1,000 sq. ft.
Why we love it
Groovy Euro architecture; fun vintage finds; a brilliant blend of new and nostalgic
For Lija Skobe, summer is synonymous with her grandparents’ cottage on Balsam Lake, Ont. “My brother and I were up there pretty much from the time we were born,” she says. “Our parents would drop us off for a month at a time.” Lija’s memory is now filled with idyllic images of swimming, catching fireflies, and playing board games until lights out. But it’s safe to say her grandparents’ cottage wasn’t like any other in the Kawarthas. Lija’s grandfather and grandmother, Elmars and Velta Skobe, escaped Latvia during the Second World War and fled to Canada. So when they bought property for a family retreat in the ’60s, they hired a Latvian architect to design a space with old-country flair that reflected their culture.
Fast-forward another 60 years and 41-year-old Lija, the director of fundraising and events for a Toronto-based nonprofit, and her brother, Arthur, 39, became the cottage’s inherited owners. Of course, the cottage they walked into wasn’t the cottage of their youth—it was packed with clothing, books, mouldy furniture, and appliances that didn’t work.
Rather than gut the four-bedroom space, they chose to celebrate it—from the unique tiled windows to the wood chandelier that plays on traditional Baltic weaving patterns. The siblings spent hours decluttering and had to make difficult decisions about what to part with. They realized that not every piece of history is worth preserving. “I tried to keep the things that my grandparents had purchased or been given,” Lija says. “It makes it feel as if they’d continued on.” Now, the three-season cottage is ready for its next incarnation: a getaway for Lija and Arthur to use separately with friends or together with their mother, and a rental property to help offset expenses.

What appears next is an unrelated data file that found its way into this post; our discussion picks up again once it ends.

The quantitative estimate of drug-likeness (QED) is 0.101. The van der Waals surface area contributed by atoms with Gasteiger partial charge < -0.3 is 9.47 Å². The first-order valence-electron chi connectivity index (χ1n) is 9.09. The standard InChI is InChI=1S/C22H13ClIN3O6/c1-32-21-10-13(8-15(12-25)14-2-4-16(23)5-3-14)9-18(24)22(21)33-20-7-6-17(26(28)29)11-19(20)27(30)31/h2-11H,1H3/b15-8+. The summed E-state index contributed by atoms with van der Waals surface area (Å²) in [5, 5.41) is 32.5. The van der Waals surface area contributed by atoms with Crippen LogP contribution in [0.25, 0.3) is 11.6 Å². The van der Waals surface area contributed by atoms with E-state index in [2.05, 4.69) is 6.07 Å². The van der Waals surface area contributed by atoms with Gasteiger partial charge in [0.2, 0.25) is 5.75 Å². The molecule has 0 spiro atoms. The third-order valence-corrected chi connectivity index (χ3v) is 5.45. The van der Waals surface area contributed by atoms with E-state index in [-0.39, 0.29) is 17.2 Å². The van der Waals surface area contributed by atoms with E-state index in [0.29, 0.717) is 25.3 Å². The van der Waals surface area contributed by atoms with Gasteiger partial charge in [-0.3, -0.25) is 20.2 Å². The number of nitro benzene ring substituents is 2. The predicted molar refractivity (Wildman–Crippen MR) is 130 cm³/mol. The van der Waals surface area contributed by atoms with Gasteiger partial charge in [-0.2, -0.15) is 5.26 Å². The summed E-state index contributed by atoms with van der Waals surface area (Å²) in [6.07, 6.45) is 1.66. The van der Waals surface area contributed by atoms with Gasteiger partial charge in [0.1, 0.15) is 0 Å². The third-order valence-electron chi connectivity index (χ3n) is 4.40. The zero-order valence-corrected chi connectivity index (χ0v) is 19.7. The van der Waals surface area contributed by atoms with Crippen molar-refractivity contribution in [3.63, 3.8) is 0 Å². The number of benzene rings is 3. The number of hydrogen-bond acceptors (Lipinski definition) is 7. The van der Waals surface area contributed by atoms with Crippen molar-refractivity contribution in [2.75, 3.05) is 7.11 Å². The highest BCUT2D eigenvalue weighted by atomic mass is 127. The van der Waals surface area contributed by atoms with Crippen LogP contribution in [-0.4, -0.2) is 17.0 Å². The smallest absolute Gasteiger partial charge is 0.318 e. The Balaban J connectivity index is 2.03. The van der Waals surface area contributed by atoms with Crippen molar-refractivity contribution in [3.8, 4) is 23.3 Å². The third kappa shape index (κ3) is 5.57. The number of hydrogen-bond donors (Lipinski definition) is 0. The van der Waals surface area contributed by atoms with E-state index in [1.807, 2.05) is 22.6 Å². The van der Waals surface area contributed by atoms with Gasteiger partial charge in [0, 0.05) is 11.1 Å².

It took three coats of primer and three coats of paint to cover the original wood panelling on the walls. Select spots, such as the ceiling and doors, remain unpainted.
Lija’s Best Bargains
1. She scored the grey early 20th-century modern chairs on Kijiji. $100
2. Her aunt found the frame over the sofa by the roadside; Lija had the mirror added inside the panes. $50
3. Lija turned a multipaned window into a frame for displaying family photos. $10
4. She used metal spray paint to transform the sconces installed by her grandparents. $12
Lija kept much of the original furniture, including her grandparents’ record player console (now a TV cabinet) and their dining table. She only purchased the sofa, armchair, and dining chairs.
“You can make spaces comfortable and pretty without spending a lot of money,” says Lija, an enthusiastic thrifter and curbside shopper. “I spent time instead.”
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